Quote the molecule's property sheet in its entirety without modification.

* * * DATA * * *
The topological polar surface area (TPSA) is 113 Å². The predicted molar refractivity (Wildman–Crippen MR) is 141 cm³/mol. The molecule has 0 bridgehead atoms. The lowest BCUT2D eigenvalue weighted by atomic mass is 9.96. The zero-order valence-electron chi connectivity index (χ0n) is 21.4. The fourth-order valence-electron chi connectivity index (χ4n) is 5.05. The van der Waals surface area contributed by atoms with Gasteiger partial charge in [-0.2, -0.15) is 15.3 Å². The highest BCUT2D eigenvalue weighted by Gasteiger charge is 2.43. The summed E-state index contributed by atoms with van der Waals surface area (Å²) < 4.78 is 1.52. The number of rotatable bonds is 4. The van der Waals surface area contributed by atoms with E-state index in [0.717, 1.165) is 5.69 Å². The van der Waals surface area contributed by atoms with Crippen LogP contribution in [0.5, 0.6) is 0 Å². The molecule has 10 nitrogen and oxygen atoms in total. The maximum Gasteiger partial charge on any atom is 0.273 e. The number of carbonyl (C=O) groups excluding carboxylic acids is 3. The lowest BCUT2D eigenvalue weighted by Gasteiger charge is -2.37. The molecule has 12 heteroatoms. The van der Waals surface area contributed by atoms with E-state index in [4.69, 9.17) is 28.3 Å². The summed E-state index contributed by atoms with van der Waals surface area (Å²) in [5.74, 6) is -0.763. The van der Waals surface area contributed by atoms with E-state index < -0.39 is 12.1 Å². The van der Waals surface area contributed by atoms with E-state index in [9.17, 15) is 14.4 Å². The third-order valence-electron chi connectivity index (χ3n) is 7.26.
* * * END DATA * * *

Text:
The topological polar surface area (TPSA) is 113 Å². The predicted molar refractivity (Wildman–Crippen MR) is 141 cm³/mol. The molecule has 0 bridgehead atoms. The lowest BCUT2D eigenvalue weighted by atomic mass is 9.96. The zero-order valence-electron chi connectivity index (χ0n) is 21.4. The fourth-order valence-electron chi connectivity index (χ4n) is 5.05. The van der Waals surface area contributed by atoms with Gasteiger partial charge in [-0.2, -0.15) is 15.3 Å². The highest BCUT2D eigenvalue weighted by Gasteiger charge is 2.43. The summed E-state index contributed by atoms with van der Waals surface area (Å²) < 4.78 is 1.52. The number of rotatable bonds is 4. The van der Waals surface area contributed by atoms with E-state index in [0.717, 1.165) is 5.69 Å². The van der Waals surface area contributed by atoms with Crippen LogP contribution in [0.5, 0.6) is 0 Å². The molecule has 10 nitrogen and oxygen atoms in total. The maximum Gasteiger partial charge on any atom is 0.273 e. The number of carbonyl (C=O) groups excluding carboxylic acids is 3. The lowest BCUT2D eigenvalue weighted by Gasteiger charge is -2.37. The molecule has 12 heteroatoms. The van der Waals surface area contributed by atoms with E-state index in [4.69, 9.17) is 28.3 Å². The summed E-state index contributed by atoms with van der Waals surface area (Å²) in [5.74, 6) is -0.763. The van der Waals surface area contributed by atoms with E-state index < -0.39 is 12.1 Å². The van der Waals surface area contributed by atoms with E-state index in [9.17, 15) is 14.4 Å². The third-order valence-electron chi connectivity index (χ3n) is 7.26.